Hurricane Bill and Acadia National Park

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It isn’t often that you get to see the full force of Mother Nature at her angriest, so when we knew that Hurricane Bill would glance the Maine coast, it seemed like a good idea to take a ride down to Acadia National Park to witness the event. The possibility of some big waves was exciting, and since the hurricane was way off shore, the potential for any real danger seemed minimal.

We arrived in Acadia National Park just after noon, and knowing that high tide wasn’t scheduled to be until 1:38pm, we decided to take a quick drive to the top of Cadillac to check out the view and see if there were any strong winds to experience. Cadillac was breezy, but there weren’t any hurricane force winds to be had. What we did see though, was a very impressive display of surf hitting just about every piece of coastline in view. Across the bay at Schoodic there are always some pretty big waves, but even from as far away as the top of Cadillac we could see that there was something special going on. Down below in Frenchman’s Bay things looked pretty interesting too, so we decided to make our way down the mountain and along the Loop Road to see just how interesting things were.

As we pulled up to the entrance to the park, we actually hit traffic. In all my times visiting the park, I had never seen more than a couple of cars in line here. I started wondering if there were more people like us thinking we were in for a show, but as we approached the gate an ambulance roared up past the traffic, and at that time we figured something was definitely up. When we got to the gate the rangers were directing traffic away from the park and back toward Bar Harbor. We followed the detour back toward town, and then drove out past where the Loop Road is one-way, and arrived where Otter Cliffs rise up some 110 feet above the ocean. We were not really prepared for what we saw next.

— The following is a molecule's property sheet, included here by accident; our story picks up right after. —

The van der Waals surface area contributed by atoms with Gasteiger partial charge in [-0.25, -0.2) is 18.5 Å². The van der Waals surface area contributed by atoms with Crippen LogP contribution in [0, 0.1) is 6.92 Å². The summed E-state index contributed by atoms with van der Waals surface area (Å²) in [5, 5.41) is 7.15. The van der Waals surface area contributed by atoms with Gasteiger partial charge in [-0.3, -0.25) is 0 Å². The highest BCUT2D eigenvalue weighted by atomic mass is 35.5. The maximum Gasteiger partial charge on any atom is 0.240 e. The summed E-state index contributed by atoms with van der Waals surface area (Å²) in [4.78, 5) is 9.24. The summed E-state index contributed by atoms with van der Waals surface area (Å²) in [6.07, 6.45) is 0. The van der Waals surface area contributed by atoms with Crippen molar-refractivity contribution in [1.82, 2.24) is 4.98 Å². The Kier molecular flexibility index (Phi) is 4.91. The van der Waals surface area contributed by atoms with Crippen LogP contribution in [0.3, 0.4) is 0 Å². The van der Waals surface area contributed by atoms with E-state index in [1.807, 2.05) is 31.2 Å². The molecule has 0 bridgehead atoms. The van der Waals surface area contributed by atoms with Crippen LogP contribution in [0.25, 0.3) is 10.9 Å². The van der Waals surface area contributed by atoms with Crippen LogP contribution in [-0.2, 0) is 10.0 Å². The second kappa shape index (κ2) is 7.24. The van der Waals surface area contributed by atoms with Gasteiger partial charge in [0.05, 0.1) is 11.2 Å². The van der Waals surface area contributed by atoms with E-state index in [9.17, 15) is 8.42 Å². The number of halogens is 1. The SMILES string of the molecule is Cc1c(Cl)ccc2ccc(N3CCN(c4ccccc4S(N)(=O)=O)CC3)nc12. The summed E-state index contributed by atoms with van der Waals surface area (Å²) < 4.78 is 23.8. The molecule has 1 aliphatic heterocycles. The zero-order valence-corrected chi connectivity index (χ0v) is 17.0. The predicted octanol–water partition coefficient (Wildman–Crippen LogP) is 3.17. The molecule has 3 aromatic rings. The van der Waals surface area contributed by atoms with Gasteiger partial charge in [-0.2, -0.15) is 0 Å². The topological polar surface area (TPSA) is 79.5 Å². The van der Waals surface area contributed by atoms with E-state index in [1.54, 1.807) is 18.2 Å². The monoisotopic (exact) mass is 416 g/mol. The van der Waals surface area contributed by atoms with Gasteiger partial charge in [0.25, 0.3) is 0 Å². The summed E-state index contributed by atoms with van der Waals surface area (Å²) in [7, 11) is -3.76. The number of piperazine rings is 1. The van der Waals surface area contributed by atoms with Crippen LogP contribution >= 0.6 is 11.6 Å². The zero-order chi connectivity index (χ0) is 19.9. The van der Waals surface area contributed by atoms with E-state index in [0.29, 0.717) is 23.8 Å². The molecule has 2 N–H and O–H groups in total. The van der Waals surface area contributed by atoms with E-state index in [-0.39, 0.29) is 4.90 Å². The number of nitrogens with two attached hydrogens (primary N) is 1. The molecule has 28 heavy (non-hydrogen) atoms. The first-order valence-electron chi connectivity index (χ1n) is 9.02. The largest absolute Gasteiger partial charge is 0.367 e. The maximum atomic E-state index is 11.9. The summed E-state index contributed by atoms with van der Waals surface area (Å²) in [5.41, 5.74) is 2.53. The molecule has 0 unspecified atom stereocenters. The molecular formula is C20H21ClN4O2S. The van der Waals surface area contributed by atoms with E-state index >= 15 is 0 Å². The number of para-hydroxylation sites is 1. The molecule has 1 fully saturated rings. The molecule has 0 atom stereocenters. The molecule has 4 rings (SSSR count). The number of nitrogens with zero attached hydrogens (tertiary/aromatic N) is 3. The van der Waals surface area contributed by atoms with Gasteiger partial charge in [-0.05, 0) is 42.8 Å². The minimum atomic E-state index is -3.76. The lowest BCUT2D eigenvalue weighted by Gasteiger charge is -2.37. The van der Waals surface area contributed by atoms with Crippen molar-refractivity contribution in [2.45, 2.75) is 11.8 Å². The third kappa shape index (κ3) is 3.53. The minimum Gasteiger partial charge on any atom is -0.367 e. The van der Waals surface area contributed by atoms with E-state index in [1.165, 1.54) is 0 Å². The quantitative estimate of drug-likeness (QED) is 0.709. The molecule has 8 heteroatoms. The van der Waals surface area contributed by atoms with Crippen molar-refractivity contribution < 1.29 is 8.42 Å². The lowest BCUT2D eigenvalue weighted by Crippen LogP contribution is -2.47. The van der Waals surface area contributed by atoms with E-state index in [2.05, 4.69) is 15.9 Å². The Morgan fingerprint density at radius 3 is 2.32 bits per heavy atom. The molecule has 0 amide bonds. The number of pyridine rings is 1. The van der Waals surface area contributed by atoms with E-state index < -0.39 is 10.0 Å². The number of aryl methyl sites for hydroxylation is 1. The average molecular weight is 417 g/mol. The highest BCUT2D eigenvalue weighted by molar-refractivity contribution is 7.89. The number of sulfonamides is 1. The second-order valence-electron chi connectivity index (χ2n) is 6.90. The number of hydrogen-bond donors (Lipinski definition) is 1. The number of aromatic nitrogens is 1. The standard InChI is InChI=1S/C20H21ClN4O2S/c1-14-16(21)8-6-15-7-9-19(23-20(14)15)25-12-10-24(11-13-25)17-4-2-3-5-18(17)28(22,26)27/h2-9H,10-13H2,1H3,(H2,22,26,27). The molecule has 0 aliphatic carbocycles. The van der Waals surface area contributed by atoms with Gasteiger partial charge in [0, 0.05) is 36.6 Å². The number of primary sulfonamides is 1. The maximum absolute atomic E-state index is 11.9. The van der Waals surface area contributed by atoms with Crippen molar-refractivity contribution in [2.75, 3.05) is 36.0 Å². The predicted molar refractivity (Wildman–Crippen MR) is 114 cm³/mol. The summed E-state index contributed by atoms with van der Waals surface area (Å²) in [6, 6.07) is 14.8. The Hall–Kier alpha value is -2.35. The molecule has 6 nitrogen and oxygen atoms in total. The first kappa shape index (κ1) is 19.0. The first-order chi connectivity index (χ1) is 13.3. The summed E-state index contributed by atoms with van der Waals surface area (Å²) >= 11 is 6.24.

After having just arrived home from our vacation to the West coast where we saw some powerful surf along Big Sur, we thought we had a good idea of what to expect back here in Maine on this day. However, as we walked toward the ocean, we soon realized that this was going to be different. The waves were monstrous… almost frightening. This was not a “cool” sight, but rather it was quite unsettling. There was a definite imbalance here… the powerful swells that were rising and pounding the coast were like nothing I have ever seen. They would ominously and frighteningly roll toward shore, rise up however many feet and then break with a massive wave crashing onto the shore with such force that it casually but violently tossed huge rocks up and down Boulder Beach with ease.

Ironically the weather was nice… sunny and 80 degrees with very little wind. People travel from all over the world to witness the waves along the Maine coast, so it comes as little surprise that some were caught off their guard by the immense power of these waves. Sam and I both had our cameras with us, and he used his to capture this impressive image of a giant wave breaking over Otter Cliffs. For those of you unfamiliar with this area, Otter Cliffs consist of a 110 feet tall granite slab… that’s right, 110 feet!

Normally there are dozens of people strewn across the granite rocks along the coast below Otter Cliffs enjoying what is one of my favorite views, but on this afternoon the park rangers had ordered people off the rocks and even the shore path back onto the Loop Road. Waves were crashing in and some actually swept not only over all of the rocks, but also over the top of cars driving on the Loop Road!

Unfortunately there were some tragedies on this afternoon. As I stood talking to a young park ranger he was obviously agitated about the scene, and he informed me that he thought there had been at least 6 people swept into the ocean, and at that point he wasn’t too optimistic about their chances. What started out as an exciting and truly awe-some sight, quickly deteriorated into a sad and almost surreal experience.